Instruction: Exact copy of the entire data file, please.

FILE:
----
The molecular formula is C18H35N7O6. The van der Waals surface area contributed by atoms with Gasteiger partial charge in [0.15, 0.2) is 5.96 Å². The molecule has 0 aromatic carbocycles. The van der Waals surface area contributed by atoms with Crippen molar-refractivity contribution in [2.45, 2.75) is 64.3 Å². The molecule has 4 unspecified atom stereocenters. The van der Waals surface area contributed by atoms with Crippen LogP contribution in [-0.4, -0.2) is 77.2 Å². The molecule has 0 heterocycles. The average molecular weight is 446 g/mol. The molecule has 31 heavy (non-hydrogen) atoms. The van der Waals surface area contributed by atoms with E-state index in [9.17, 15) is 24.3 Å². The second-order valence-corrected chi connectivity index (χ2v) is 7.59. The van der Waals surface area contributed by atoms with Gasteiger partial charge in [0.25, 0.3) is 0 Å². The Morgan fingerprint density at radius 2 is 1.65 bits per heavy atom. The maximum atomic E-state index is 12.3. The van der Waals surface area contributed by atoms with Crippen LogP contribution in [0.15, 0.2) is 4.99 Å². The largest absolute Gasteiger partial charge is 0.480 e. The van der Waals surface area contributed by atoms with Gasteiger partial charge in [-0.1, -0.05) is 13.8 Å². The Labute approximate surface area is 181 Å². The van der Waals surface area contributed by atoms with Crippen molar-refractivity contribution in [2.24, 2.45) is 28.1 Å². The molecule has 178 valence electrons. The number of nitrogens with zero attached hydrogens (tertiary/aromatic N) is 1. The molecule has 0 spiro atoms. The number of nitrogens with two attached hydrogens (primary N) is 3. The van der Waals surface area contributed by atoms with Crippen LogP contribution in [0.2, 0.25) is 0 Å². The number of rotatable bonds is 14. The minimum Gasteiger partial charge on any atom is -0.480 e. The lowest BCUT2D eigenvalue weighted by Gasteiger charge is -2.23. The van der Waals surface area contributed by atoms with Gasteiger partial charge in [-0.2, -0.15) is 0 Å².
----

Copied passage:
The molecular formula is C18H35N7O6. The van der Waals surface area contributed by atoms with Gasteiger partial charge in [0.15, 0.2) is 5.96 Å². The molecule has 0 aromatic carbocycles. The van der Waals surface area contributed by atoms with Crippen molar-refractivity contribution in [2.45, 2.75) is 64.3 Å². The molecule has 4 unspecified atom stereocenters. The van der Waals surface area contributed by atoms with Crippen LogP contribution in [-0.4, -0.2) is 77.2 Å². The molecule has 0 heterocycles. The average molecular weight is 446 g/mol. The molecule has 31 heavy (non-hydrogen) atoms. The van der Waals surface area contributed by atoms with E-state index in [9.17, 15) is 24.3 Å². The second-order valence-corrected chi connectivity index (χ2v) is 7.59. The van der Waals surface area contributed by atoms with Gasteiger partial charge in [0.25, 0.3) is 0 Å². The Morgan fingerprint density at radius 2 is 1.65 bits per heavy atom. The maximum atomic E-state index is 12.3. The van der Waals surface area contributed by atoms with Crippen LogP contribution in [0.15, 0.2) is 4.99 Å². The largest absolute Gasteiger partial charge is 0.480 e. The van der Waals surface area contributed by atoms with Gasteiger partial charge in [-0.1, -0.05) is 13.8 Å². The Labute approximate surface area is 181 Å². The van der Waals surface area contributed by atoms with Crippen molar-refractivity contribution in [2.24, 2.45) is 28.1 Å². The molecule has 178 valence electrons. The number of nitrogens with zero attached hydrogens (tertiary/aromatic N) is 1. The molecule has 0 spiro atoms. The number of nitrogens with two attached hydrogens (primary N) is 3. The van der Waals surface area contributed by atoms with Crippen LogP contribution in [0.2, 0.25) is 0 Å². The number of rotatable bonds is 14. The minimum Gasteiger partial charge on any atom is -0.480 e. The lowest BCUT2D eigenvalue weighted by Gasteiger charge is -2.23. The van der Waals surface area contributed by atoms with Gasteiger partial charge in [-0.2, -0.15) is 0 Å².